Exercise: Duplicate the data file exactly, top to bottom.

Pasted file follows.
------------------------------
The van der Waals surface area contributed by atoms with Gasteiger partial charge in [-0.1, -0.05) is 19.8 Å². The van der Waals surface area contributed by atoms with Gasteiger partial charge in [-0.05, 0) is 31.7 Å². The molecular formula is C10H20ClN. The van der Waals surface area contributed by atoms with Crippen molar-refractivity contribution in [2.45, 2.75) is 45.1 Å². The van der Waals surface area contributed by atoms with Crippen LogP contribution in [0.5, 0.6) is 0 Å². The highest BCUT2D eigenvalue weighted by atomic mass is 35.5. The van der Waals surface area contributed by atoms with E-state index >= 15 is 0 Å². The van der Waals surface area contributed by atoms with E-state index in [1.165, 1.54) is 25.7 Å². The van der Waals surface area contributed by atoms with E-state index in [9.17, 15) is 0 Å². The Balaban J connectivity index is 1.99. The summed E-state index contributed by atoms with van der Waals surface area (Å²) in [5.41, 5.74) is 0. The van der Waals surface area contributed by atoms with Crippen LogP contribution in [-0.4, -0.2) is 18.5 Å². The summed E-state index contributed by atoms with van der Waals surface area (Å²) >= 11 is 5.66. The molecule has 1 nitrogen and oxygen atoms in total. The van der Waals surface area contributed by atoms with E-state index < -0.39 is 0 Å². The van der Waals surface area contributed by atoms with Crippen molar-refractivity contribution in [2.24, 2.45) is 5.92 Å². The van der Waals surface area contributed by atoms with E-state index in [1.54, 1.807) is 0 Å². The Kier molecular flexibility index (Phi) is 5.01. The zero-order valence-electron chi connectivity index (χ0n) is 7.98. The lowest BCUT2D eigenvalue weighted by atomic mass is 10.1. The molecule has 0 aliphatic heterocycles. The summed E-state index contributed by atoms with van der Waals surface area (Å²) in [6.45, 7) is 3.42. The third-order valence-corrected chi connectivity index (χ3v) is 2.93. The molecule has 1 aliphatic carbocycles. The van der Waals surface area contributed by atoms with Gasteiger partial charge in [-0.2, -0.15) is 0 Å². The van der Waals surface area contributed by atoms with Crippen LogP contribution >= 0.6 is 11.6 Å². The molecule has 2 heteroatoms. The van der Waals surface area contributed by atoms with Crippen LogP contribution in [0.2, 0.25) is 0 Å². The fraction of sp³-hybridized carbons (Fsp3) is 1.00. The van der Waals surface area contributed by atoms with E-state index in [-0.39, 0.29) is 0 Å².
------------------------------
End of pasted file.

The van der Waals surface area contributed by atoms with Gasteiger partial charge in [-0.1, -0.05) is 19.8 Å². The van der Waals surface area contributed by atoms with Gasteiger partial charge in [-0.05, 0) is 31.7 Å². The molecular formula is C10H20ClN. The van der Waals surface area contributed by atoms with Crippen molar-refractivity contribution in [2.45, 2.75) is 45.1 Å². The van der Waals surface area contributed by atoms with Crippen LogP contribution in [0.5, 0.6) is 0 Å². The highest BCUT2D eigenvalue weighted by atomic mass is 35.5. The van der Waals surface area contributed by atoms with E-state index >= 15 is 0 Å². The van der Waals surface area contributed by atoms with E-state index in [1.165, 1.54) is 25.7 Å². The van der Waals surface area contributed by atoms with E-state index in [9.17, 15) is 0 Å². The Balaban J connectivity index is 1.99. The summed E-state index contributed by atoms with van der Waals surface area (Å²) in [5.41, 5.74) is 0. The van der Waals surface area contributed by atoms with Crippen LogP contribution in [-0.4, -0.2) is 18.5 Å². The summed E-state index contributed by atoms with van der Waals surface area (Å²) >= 11 is 5.66. The molecule has 1 nitrogen and oxygen atoms in total. The van der Waals surface area contributed by atoms with E-state index < -0.39 is 0 Å². The van der Waals surface area contributed by atoms with Crippen molar-refractivity contribution in [2.24, 2.45) is 5.92 Å². The van der Waals surface area contributed by atoms with E-state index in [1.54, 1.807) is 0 Å². The Kier molecular flexibility index (Phi) is 5.01. The zero-order valence-electron chi connectivity index (χ0n) is 7.98. The lowest BCUT2D eigenvalue weighted by atomic mass is 10.1. The molecule has 0 aliphatic heterocycles. The summed E-state index contributed by atoms with van der Waals surface area (Å²) in [6.45, 7) is 3.42. The third-order valence-corrected chi connectivity index (χ3v) is 2.93. The molecule has 1 aliphatic carbocycles. The van der Waals surface area contributed by atoms with Gasteiger partial charge in [-0.2, -0.15) is 0 Å². The van der Waals surface area contributed by atoms with Crippen LogP contribution >= 0.6 is 11.6 Å². The molecule has 2 heteroatoms. The van der Waals surface area contributed by atoms with Crippen LogP contribution in [0.2, 0.25) is 0 Å². The fraction of sp³-hybridized carbons (Fsp3) is 1.00. The van der Waals surface area contributed by atoms with E-state index in [-0.39, 0.29) is 0 Å².